The excipients included in the MPFF-based drug composition are organic with a mineral, animal, or plant origin and they are known to be safe and well tolerated. The main excipients used in MPFF include microcrystalline cellulose, sodium starch glycolate, gelatin, magnesium stearate, and talc. They are used for the following reasons:

1. Microcrystalline cellulose is an inert substance that is widely used as a binder and diluent in many pills and tablets.3 As an insoluble fiber, microcrystalline cellulose is not absorbed into the blood stream, so it cannot cause toxicity when taken orally, and as a result, it is often used as a placebo in controlled drug studies. Microcrystalline cellulose has no impact on the dissolution rate of any active ingredients; consequently, it cannot improve their absorption and cannot replace the benefits of the micronization

2. Sodium starch glycolate is derived from potato starch, is not contraindicated for celiac disease, and is a disintegrant.

3. Gelatine binds to the active molecules. It has a bovine, ovine, or poultry origin; therefore, it is compatible with the Muslim religion and a gout diet.

4. Magnesium stearate and talc are inert substances used as lubricants.

MPFF active ingredients
Contrary to “pure diosmins,” such as Phlebodia®, MPFF includes diosmin (90%) and additional flavonoids (ie, diosmetin, linarin, isorhoifolin, and hesperidin) expressed as hesperidin (10%). Each flavonoid present in MPFF contributes to its pharmacological effect. In a hamster model of venous inflammation, where leaky sites are formed in the cheek pouch, each of these additional flavonoids administered separately displayed an antileakage effect comparable to or greater than diosmin.4 These results illustrate that MPFF is more potent than pure diosmin and that each of the flavonoid substances present in the MPFF composition contributes to its action (Figure 3). In a related article, Paysant et al concluded that “it should be stressed that MPFF decreases the appearance of leaky sites more than any of its single constituents, which is most likely explained by the synergistic action of all the flavonoids present in its formulation.”4

Figure 3. Effect of oral administration of MPFF or diosmin alone on permeability induced by ischemia and reperfusion. Modified from reference 4: Paysant J et al. Int Angiol. 2008;27:81-85.

Figure 3. Effect of oral administration of MPFF or diosmin alone
on permeability induced by ischemia and reperfusion.
Modified from reference 4: Paysant J et al. Int Angiol. 2008;27:81-85.

Pharmacokinetics of MPFF

There are no known drug interactions with MPFF since marketing authorization.5

Absorption and distribution of the MPFF active ingredients
Diosmin is a Biopharmaceutical Classification System IV (BCS IV) compound, which means that it has low solubility and low permeability.6 Diosmin is not directly absorbed by the body, and, as shown in studies, it is not found in the circulation after oral administration. Metabolism studies showed that diosmin is metabolized by gut microbiota within the gastrointestinal tract to produce several metabolites that are then further absorbed.7 However, nonmetabolized diosmetin is not found in the circulation; therefore, it is not the active compound responsible for the venotonic action following oral administration of diosmin. Other metabolites of MPFF, such as glucuronide derivatives of diosmetin, and other metabolic breakdown products (phenolic acid derivatives) have been identified in the circulation and/or urine.8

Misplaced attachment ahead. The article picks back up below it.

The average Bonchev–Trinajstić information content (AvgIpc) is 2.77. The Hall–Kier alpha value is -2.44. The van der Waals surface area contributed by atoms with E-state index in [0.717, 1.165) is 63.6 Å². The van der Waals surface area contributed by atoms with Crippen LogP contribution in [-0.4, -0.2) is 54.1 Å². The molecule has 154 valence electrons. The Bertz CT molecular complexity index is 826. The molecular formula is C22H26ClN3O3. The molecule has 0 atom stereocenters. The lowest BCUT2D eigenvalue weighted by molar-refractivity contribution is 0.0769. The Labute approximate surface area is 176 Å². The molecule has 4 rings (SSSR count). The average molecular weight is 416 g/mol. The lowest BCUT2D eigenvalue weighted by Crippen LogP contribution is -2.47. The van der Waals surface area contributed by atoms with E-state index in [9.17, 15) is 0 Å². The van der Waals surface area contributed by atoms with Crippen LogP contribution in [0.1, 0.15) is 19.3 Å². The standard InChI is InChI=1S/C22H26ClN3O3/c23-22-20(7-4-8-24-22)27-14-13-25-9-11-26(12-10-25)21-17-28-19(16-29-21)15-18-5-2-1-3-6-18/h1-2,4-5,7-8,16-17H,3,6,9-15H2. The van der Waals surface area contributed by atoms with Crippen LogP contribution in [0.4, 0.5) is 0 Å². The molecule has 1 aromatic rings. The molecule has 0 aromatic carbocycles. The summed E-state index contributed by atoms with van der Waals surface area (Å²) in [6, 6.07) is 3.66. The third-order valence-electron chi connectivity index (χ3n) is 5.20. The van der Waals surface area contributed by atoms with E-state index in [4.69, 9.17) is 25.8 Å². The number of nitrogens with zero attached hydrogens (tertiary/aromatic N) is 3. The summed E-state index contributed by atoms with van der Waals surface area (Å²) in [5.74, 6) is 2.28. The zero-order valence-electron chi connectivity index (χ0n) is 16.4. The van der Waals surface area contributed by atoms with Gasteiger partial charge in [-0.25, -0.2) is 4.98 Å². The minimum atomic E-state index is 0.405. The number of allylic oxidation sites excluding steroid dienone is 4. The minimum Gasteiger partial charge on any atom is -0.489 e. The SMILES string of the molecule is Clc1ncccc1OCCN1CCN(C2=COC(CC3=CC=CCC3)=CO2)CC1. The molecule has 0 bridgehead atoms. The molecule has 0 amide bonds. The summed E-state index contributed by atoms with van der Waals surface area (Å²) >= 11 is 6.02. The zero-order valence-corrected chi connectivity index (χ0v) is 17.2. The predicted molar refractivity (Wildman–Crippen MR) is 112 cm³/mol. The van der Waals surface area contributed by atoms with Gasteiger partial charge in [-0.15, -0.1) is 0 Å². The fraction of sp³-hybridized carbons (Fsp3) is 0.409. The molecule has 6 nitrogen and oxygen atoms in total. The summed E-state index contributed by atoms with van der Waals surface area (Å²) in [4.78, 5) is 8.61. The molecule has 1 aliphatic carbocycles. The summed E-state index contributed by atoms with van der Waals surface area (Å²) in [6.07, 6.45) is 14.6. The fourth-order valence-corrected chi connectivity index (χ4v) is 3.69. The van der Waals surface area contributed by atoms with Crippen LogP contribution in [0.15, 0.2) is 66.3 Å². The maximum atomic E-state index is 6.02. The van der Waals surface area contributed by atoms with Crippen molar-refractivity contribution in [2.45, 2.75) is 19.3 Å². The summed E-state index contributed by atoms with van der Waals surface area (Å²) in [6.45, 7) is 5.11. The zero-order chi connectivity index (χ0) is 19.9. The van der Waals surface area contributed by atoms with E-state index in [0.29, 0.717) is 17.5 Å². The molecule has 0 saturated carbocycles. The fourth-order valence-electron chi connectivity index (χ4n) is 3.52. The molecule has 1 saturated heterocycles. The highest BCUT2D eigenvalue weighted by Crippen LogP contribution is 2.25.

Figure 4. Nonmicronized and micronized purified flavonoid fractions. Nonmicronized purified flavonoid fraction (top) and MPFF (bottom). The micronization process increases the bioavailability of the flavonoids comprised in the MPFF composition.

Figure 4. Nonmicronized and micronized purified flavonoid
fractions.
Nonmicronized purified flavonoid fraction (top) and MPFF
(bottom). The micronization process increases the bioavailability
of the flavonoids comprised in the MPFF composition.

Micronization enhances MPFF absorption
Micronization is achieved by using air jets operating at near supersonic velocities to create repeated particle-on-particle collisions that result in an average particle size that is Figure 4). Absorption of compounds derived from diosmin metabolism, measured by the urinary excretion of total radioactivity following oral administration of 14C-diosmin in humans, was significantly (P=0.0004, analysis of variance) improved with micronization (57.9}20.2%) vs nonmicronization (32.7}18.8%).9 Micronization increases the dissolution rate of diosmin and enhances its metabolism, which in turn improves exposure to the metabolites that are responsible for its pharmacological activity.

The positive impact of micronization on the pharmacological activity of purified flavonoid fraction has been demonstrated in both preclinical and clinical pharmacological trials. In a study performed in hamsters, MPFF reduced the ischemia/ reperfusion-induced macromolecular permeability in the cheek pouch microcirculation to a greater extent than the nonmicronized purified flavonoid fraction (83.4% vs 47.9%, respectively).10 In a former clinical study, 500 mg of MPFF taken twice daily for 2 months improved clinical symptoms and decreased venous outflow parameters more than 300 mg of nonmicronized diosmin taken thrice daily (900 mg dialy).11 Therefore, micronization is essential for effective absorption of the active compounds.